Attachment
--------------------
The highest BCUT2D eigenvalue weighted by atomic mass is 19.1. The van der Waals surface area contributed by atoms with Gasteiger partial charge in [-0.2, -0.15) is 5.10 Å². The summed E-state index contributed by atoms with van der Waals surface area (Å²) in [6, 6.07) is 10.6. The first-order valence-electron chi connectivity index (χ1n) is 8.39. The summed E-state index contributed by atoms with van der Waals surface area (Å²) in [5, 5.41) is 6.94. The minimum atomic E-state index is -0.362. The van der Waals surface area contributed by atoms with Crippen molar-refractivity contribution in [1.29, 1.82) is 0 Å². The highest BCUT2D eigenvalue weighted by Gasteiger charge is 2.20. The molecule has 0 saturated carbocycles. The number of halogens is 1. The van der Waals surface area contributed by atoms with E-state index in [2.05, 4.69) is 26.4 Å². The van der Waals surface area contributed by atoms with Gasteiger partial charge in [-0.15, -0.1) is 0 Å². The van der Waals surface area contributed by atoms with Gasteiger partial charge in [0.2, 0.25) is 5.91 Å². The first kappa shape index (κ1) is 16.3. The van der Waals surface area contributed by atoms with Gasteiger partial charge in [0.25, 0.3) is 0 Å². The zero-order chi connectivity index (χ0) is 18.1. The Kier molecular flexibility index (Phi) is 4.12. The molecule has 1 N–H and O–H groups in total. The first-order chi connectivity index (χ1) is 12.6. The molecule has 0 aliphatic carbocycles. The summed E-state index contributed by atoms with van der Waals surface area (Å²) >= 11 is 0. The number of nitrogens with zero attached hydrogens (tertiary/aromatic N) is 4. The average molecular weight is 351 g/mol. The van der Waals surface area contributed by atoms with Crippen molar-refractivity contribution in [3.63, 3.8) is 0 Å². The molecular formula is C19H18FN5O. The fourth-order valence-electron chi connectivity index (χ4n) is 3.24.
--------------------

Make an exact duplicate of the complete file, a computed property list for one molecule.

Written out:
The highest BCUT2D eigenvalue weighted by atomic mass is 19.1. The van der Waals surface area contributed by atoms with Gasteiger partial charge in [-0.2, -0.15) is 5.10 Å². The summed E-state index contributed by atoms with van der Waals surface area (Å²) in [6, 6.07) is 10.6. The first-order valence-electron chi connectivity index (χ1n) is 8.39. The summed E-state index contributed by atoms with van der Waals surface area (Å²) in [5, 5.41) is 6.94. The minimum atomic E-state index is -0.362. The van der Waals surface area contributed by atoms with Crippen molar-refractivity contribution in [1.29, 1.82) is 0 Å². The highest BCUT2D eigenvalue weighted by Gasteiger charge is 2.20. The molecule has 0 saturated carbocycles. The number of halogens is 1. The van der Waals surface area contributed by atoms with E-state index in [2.05, 4.69) is 26.4 Å². The van der Waals surface area contributed by atoms with Gasteiger partial charge in [-0.15, -0.1) is 0 Å². The van der Waals surface area contributed by atoms with Gasteiger partial charge in [0.2, 0.25) is 5.91 Å². The first kappa shape index (κ1) is 16.3. The van der Waals surface area contributed by atoms with Gasteiger partial charge in [0.25, 0.3) is 0 Å². The zero-order chi connectivity index (χ0) is 18.1. The Kier molecular flexibility index (Phi) is 4.12. The molecule has 1 N–H and O–H groups in total. The first-order chi connectivity index (χ1) is 12.6. The molecule has 0 aliphatic carbocycles. The summed E-state index contributed by atoms with van der Waals surface area (Å²) >= 11 is 0. The number of nitrogens with zero attached hydrogens (tertiary/aromatic N) is 4. The average molecular weight is 351 g/mol. The van der Waals surface area contributed by atoms with Crippen molar-refractivity contribution in [3.63, 3.8) is 0 Å². The molecular formula is C19H18FN5O. The fourth-order valence-electron chi connectivity index (χ4n) is 3.24.